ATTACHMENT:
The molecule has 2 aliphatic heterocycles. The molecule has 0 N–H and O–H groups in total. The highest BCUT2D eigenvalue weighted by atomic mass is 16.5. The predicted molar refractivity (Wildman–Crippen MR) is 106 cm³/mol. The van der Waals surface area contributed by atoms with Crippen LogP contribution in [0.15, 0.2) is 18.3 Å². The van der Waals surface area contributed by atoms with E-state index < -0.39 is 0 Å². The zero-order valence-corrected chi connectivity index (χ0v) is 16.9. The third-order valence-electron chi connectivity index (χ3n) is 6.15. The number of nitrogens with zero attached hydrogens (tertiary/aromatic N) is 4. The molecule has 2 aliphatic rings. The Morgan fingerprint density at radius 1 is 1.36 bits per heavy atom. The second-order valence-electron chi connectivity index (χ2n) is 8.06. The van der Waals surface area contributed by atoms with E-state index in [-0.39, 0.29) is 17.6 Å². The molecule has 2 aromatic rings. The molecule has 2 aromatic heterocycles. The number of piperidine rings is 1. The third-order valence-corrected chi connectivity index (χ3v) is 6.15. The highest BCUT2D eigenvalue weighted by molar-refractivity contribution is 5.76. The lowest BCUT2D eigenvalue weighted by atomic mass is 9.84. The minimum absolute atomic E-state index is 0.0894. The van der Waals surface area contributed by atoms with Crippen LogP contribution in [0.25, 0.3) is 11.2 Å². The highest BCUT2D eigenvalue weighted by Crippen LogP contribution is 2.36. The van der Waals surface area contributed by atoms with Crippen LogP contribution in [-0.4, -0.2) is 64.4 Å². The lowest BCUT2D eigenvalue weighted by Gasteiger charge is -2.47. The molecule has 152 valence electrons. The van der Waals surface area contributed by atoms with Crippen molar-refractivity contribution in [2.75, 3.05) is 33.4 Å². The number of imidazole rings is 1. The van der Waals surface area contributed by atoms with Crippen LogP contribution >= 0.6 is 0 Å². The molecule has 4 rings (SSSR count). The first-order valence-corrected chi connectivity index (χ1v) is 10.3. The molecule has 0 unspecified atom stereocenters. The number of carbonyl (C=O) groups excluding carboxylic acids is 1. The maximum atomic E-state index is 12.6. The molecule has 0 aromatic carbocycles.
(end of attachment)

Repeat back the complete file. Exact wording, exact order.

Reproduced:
The molecule has 2 aliphatic heterocycles. The molecule has 0 N–H and O–H groups in total. The highest BCUT2D eigenvalue weighted by atomic mass is 16.5. The predicted molar refractivity (Wildman–Crippen MR) is 106 cm³/mol. The van der Waals surface area contributed by atoms with Crippen LogP contribution in [0.15, 0.2) is 18.3 Å². The van der Waals surface area contributed by atoms with E-state index < -0.39 is 0 Å². The zero-order valence-corrected chi connectivity index (χ0v) is 16.9. The third-order valence-electron chi connectivity index (χ3n) is 6.15. The number of nitrogens with zero attached hydrogens (tertiary/aromatic N) is 4. The molecule has 2 aliphatic rings. The Morgan fingerprint density at radius 1 is 1.36 bits per heavy atom. The second-order valence-electron chi connectivity index (χ2n) is 8.06. The van der Waals surface area contributed by atoms with E-state index in [-0.39, 0.29) is 17.6 Å². The molecule has 2 aromatic rings. The molecule has 2 aromatic heterocycles. The number of piperidine rings is 1. The third-order valence-corrected chi connectivity index (χ3v) is 6.15. The highest BCUT2D eigenvalue weighted by molar-refractivity contribution is 5.76. The lowest BCUT2D eigenvalue weighted by atomic mass is 9.84. The minimum absolute atomic E-state index is 0.0894. The van der Waals surface area contributed by atoms with Crippen LogP contribution in [0.25, 0.3) is 11.2 Å². The highest BCUT2D eigenvalue weighted by Crippen LogP contribution is 2.36. The van der Waals surface area contributed by atoms with Crippen LogP contribution in [-0.4, -0.2) is 64.4 Å². The lowest BCUT2D eigenvalue weighted by Gasteiger charge is -2.47. The molecule has 152 valence electrons. The van der Waals surface area contributed by atoms with Crippen molar-refractivity contribution in [2.75, 3.05) is 33.4 Å². The number of imidazole rings is 1. The van der Waals surface area contributed by atoms with Crippen LogP contribution >= 0.6 is 0 Å². The molecule has 4 rings (SSSR count). The first-order valence-corrected chi connectivity index (χ1v) is 10.3. The molecule has 0 unspecified atom stereocenters. The number of carbonyl (C=O) groups excluding carboxylic acids is 1. The maximum atomic E-state index is 12.6. The molecule has 0 aromatic carbocycles.